The Marketplace of Attention: How Audiences Take Shape in a Digital Age
By James G. Webster

The MIT Press
280 pages; $29.95

Some Facebook users were outraged this summer when they learned that the world’s biggest social network had, during a week in 2012, manipulated their emotions by tweaking its News Feed algorithm. Researchers showed some users mostly upbeat posts, and others only depressing updates. The result? Those with happy News Feeds posted more positive things, and the negative feeds prompted more bummer posts. When news of this willful audience manipulation broke, users were shocked. “Facebook Totally Screwed With a Bunch of People in the Name of Science,” read a Time headline. A senator even asked the Federal Trade Commission to investigate.

But most tech-industry experts shrugged, noting that Facebook’s privacy policy allows it to undertake experiments like this, even when it isn’t doing so in the name of science. “[G]uess what, everybody: if you use the Internet, you’re the subject of hundreds of experiments at any given time, on every site,” wrote OkCupid cofounder Christian Rudder. “That’s how websites work.” He went on to explain a few experiments in audience manipulation that OkCupid has conducted. It’s pretty common for Web developers to do “A/B” testing, showing two different design configurations to two different groups of users to determine which catches their attention and keeps them on the site longer. Is that catering to digital crowds or manipulating them? It can be tough to tell.

It’s as if we want the bots to understand us, but also to indicate somehow that they can never fully understand us, that we are more than a collection of clicks.

This has always been a tension in journalism: Do we exist to give readers what they want, or are we here to tell them what we think is important for them to know? Who’s driving whom? In the pre-internet days, this was mostly a topic of conversation among editors behind closed doors. And the answer, at most mainstream news outlets, at least, was that journalism exists to give readers both what they want and what we think they need. Some things of no news value made their way into the paper just because readers liked them (the crossword, the comics, recipes for ranch dip), and others were there mostly because editors deemed them important (coverage of wastewater-treatment meetings, wire reports on conflicts in tiny African nations). Save for the occasional piece of service journalism, most of the pure reader-bait didn’t make it anywhere near the front page. The business model meant that it didn’t matter—subscribers were all buying the same package of content. And if readers had opinions about the hard-news content, they were free to write a letter to the editor. Mostly, readers’ desires were an abstraction.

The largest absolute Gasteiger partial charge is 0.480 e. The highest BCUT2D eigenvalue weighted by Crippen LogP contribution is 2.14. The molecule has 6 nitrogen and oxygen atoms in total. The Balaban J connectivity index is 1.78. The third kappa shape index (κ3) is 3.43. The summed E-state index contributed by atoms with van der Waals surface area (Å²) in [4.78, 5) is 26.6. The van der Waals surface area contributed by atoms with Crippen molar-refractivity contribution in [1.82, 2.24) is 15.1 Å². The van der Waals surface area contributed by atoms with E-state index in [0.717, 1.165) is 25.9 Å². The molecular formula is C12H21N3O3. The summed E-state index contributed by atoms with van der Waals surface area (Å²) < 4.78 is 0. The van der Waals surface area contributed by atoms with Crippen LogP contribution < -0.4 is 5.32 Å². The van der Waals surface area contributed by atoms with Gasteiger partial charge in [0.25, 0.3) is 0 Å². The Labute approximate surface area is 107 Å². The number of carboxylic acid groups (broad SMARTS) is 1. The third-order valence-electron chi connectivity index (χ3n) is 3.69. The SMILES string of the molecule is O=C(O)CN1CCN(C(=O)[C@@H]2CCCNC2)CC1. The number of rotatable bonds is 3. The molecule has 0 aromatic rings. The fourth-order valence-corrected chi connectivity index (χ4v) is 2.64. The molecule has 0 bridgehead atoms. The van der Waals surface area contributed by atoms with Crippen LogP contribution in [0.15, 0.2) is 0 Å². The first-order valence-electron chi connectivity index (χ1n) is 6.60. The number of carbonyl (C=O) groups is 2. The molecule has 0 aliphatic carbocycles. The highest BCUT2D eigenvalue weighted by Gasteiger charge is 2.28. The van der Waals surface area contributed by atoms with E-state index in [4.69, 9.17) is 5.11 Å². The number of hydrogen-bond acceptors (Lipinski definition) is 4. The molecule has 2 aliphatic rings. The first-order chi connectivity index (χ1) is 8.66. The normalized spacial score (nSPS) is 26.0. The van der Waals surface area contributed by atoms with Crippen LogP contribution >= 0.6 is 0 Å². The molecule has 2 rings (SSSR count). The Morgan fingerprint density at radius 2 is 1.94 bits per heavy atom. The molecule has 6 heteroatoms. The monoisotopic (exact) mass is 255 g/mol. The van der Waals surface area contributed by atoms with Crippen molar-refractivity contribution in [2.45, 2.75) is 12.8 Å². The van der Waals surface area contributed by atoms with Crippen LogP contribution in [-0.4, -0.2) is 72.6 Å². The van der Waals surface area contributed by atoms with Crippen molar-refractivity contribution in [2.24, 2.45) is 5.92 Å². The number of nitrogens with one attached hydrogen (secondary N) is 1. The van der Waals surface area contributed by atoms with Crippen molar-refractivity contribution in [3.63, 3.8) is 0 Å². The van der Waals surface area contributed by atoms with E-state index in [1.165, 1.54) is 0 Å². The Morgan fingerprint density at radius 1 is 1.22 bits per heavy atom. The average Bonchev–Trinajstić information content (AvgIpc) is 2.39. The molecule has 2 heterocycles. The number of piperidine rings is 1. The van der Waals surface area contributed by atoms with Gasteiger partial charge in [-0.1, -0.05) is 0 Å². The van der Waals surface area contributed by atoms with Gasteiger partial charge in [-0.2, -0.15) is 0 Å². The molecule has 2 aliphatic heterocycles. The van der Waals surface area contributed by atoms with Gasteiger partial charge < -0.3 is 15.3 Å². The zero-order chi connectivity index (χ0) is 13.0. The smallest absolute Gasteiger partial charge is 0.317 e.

Thanks to data and analytics, readers’ desires—by which I mean their clicks—are now of concrete importance. News outlets can see exactly which consumers are coming to them, and for what. In theory, they can use that information to convince advertisers to spend money on them, and to keep even more readers coming. In order to do that, though, they must consider the search engines and social-media networks those readers use every day. Editors have been tailoring headlines to Google’s needs for almost a decade. The homepage, traditionally thought of as the A1 of a news organization’s digital presence, is increasingly irrelevant as more and more of those readers come in through the side door of article pages, having followed links from social media. Very few readers get the total package anymore. And so even on an editorial level, our understanding of audiences, and what motivates them to give us their time and attention, has never been more important.

Ann Friedman is a magazine editor who loves the internet. She lives in Los Angeles

This story was published in the September/October 2014 issue of CJR.